The trade-deficit numbers are also shaped by underlying factors, such as an imbalance between a country’s savings and investment rates. A bigger federal budget deficit — caused by, say, a large tax cut or more government spending — can boost the trade deficit because the country saves less and borrows more from abroad. The booming economy can also be at fault — the more money people have, the more they can spend on goods from overseas. And a strong currency means those foreign goods are cheaper for a particular country and its goods are more expensive for foreign consumers. (The video above explains this is more detail.)”

    • 0 avatar
      TW5

      It does not follow that federal deficits are borrowed from people abroad. Furthermore, the US has the right to cut taxes and stimulate the economy as a means of competing internationally.

      Our debt is held in large quantities by foreign countries because they are manipulating the spot exchange rate to avoid a rebalancing of trade. By purchasing USD in the form of treasuries, China and Japan (the two biggest buyers) can keep the yen and yuan artificially low, giving American consumers an artificial price preference for imported goods.

      Asia once had leverage in the WTO to argue against the United States by claiming our oil import habits and corporate repatriation tax were onerous and unfair. Well, guess what? We addressed both of those issues, yet foreign governments are still buying US debt and their private companies are still dumping investment funds into the US to hedge against their central banks devaluation policy.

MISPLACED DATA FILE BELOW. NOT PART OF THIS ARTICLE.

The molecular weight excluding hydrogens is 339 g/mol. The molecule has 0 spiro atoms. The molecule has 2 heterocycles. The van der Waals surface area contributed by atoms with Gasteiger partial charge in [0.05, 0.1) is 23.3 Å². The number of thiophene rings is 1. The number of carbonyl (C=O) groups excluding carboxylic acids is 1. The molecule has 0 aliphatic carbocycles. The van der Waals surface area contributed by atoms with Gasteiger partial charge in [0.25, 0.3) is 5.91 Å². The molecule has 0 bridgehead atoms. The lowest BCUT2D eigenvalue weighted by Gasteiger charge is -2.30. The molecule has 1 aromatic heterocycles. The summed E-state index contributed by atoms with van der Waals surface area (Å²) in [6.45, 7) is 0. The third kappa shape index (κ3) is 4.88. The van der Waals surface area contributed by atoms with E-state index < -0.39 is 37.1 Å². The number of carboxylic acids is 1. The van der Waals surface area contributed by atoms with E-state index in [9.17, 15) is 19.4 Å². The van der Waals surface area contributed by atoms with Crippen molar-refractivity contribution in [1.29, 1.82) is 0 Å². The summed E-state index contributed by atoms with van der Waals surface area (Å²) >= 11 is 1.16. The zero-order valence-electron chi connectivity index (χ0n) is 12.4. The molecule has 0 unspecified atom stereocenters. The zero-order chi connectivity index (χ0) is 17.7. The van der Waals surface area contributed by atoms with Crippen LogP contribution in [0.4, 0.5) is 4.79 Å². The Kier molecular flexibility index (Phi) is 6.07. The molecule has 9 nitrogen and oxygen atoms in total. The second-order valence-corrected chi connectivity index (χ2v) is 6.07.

No more BS. We can carry foreign economies when we are strong, but not when the Rust Belt is ruin.

      • 0 avatar
        Big Al from Oz

        TW5,
        The USA does have the right to cut taxes, but then when figures thrown around are quite not true regarding trade imbalances.

        Also, what about stagnant wages affecting savings? This also affects your trade imbalance.

        Like I stated the US is finding it harder to compete globally. It’s not that anyone is screwing the US or the US is this great and lovely country giving all away at the expense of it’s society.

        Have a look at the information I’d given, countries like Indonesia and Thailand are investing more into future industry than the US. The Japanese are investing massively into auto manufacture with robotics.

        It’s competition. The US has been used to heavily influencing how the world trades, now it doesn’t have the same clout.

        You must figure better ways in doing business and tariffs are anti business.

        • 0 avatar
          TW5

          Stagnant wages in the lower middle classes are a symptom of trade imbalance. When the Asian Crisis occurred and global investors were not interested in the Asian labor at any price, US wages rose sharply. Trade deficit was small in nominal and relative terms.

          As Asia recovered, global labor markets preferred Asia again because the Chinese yuan-dollar peg was too lucrative to pass up. This is a battle that Bernanke and Bush would wage against the Chinese central bank, and win. China enacted partial float circa 2005. Unfortunately, it was too late. Damage done. Assembly line workers, manufacturing managers, steel workers, etc. had been turned into retail stooges and Amazon warehouse workers. Wages in the middle classes were practically falling in real terms. Plus, GDP growth was slow and the trade deficit was widening. It would get even worse as oil prices spiked.